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In Theater of Talks, Dignified Exits Urged

November 03, 1986|From Times Wire Services

LONDON — Terry Waite, who is working to secure the release of Westerners kidnaped in Lebanon, said in an interview broadcast Sunday that hostage negotiations are like a theater performance and that there must be a dignified exit for both sides.

The Anglican Church envoy discussed the difficulties of hostage negotiations on the British Broadcasting Corp.'s "World This Weekend" radio program. It was recorded just before Waite left last Thursday for Lebanon on his latest round of shuttle negotiations.

It was not clear what role his efforts had in the release there Sunday of American hostage David P. Jacobsen, of Huntington Beach, Calif., who was held for 17 months by the underground Shia Muslim group Islamic Jihad (Islamic Holy War). Five Americans and 13 other foreigners remain captive in Lebanon.

Waite, a special envoy for Archbishop of Canterbury Robert A. K. Runcie, said the first critical element to successful negotiations is finding "the principal actor" who holds the key to unlocking the kidnap situation.

"You enter the stage with that actor and slowly but surely together you begin to put up pieces of scenery," he said.

"As you put up each piece, you agree on it . . . and when the set's complete, you're careful to build into that set an exit through which at the end of the performance you both walk with dignity.

"If you can do that, and you're lucky if you can do that, then I think that would describe a reasonably successful negotiation process," he said.

Waite said many pitfalls exist.

"One has to work in a situation where it's very, very difficult indeed to establish a relationship of personal trust between oneself and kidnapers. And I think that's very important to be able to establish that," he said.

"Secondly, it makes it very difficult when clearly, you've got people engaged in the kidnaping business who . . . simply take people to sell them for personal gain and profit," he said, adding that this practice was "not unknown" in Lebanon.

"I am not prepared at any point to pay any ransom or to give way to demands of that kind which would totally compromise my position and totally compromise the position of other people," he said.

The son of a policeman from northwestern England, Waite, 47, served in the British army before developing an affinity for Third World church work. He helped organize food relief programs in Sudan and then advised the Roman Catholic Church on international developments and missionary activities.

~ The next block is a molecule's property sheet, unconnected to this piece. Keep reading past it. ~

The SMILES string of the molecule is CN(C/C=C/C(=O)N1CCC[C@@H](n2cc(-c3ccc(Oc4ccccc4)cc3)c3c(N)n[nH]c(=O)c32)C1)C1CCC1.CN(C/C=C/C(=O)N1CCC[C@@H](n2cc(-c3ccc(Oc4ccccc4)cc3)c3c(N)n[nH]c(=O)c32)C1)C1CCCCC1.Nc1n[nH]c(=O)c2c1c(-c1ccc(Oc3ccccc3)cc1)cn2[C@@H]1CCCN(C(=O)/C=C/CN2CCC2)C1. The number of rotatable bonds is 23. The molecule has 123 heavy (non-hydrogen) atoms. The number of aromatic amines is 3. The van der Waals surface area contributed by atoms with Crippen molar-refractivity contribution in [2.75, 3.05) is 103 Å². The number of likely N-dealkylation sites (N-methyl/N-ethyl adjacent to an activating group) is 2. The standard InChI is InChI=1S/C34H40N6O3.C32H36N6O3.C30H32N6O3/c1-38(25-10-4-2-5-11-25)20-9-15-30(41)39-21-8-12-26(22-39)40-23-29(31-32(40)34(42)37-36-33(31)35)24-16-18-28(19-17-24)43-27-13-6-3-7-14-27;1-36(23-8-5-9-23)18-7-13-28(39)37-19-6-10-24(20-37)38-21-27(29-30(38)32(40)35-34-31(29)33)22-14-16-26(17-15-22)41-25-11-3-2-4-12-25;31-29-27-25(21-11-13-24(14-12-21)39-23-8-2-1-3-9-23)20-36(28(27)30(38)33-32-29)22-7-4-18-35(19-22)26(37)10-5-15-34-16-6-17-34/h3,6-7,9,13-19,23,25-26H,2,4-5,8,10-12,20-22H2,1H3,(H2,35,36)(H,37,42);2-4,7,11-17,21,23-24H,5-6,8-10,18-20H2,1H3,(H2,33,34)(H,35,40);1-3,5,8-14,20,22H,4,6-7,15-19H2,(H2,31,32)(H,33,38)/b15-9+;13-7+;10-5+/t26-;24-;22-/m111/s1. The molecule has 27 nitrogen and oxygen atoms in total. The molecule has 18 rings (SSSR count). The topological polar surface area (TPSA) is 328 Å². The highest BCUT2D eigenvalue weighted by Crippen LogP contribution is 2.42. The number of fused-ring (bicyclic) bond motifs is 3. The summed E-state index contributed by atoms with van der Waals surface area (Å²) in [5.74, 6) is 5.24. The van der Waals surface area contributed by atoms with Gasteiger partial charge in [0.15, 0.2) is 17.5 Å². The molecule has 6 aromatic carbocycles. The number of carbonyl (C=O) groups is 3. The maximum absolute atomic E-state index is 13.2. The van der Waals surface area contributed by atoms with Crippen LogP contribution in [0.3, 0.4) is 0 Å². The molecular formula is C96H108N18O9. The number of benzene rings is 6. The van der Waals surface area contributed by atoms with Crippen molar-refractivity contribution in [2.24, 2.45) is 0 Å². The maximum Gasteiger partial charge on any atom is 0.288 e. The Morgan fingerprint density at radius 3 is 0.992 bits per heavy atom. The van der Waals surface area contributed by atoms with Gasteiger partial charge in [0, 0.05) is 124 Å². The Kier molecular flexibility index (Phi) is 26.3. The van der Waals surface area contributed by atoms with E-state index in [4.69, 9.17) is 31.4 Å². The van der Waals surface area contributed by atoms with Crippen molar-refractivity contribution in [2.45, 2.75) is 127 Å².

In 1980, he went to work for the Anglican Church. Waite's role as a hostage negotiator developed purely by chance. In 1981, after months of futile efforts through official channels to free three Anglican missionaries being held by the Iranian government, Waite suggested he try himself, noting, "After all, they are our own people."

Waite, whose patient, passive nature seems a contradiction to his 6-foot 7-inch, 230-pound frame, eventually won their release.

Waite took up his efforts at freeing the American hostages last year after Runcie received a letter purportedly signed by four of the hostages, asking for help.

Waite said kidnapers are willing to deal with him instead of governments because he comes "from a religious base, and not from a political base."

"I do not have a political ax to grind. So I have all the vulnerability, if you like, of being a person who has a very large measure of freedom to understand and to try and work a way through situations," he said.

"But because of that it doesn't mean to say that I shall succeed in every situation. Some I will and some I shall fail but at least I do my best."

In August, Waite, who is married and has four children, said he was considering giving up his job because of the dangers and pressures involved. A friend, speaking to reporters on condition of anonymity, said Waite was seriously considering two job offers when he was asked to undertake his present mission in Beirut.

"I will not do this for the rest of my life as I have already said," Waite said in the BBC interview. "You have to know when the time comes to withdraw gracefully and recognize that it's time for somebody else to take up the lead that perhaps I have given.

"I have no motives other than that I'll do what I can, when I can, whilst I can. When the time comes to leave it, I'll leave it."

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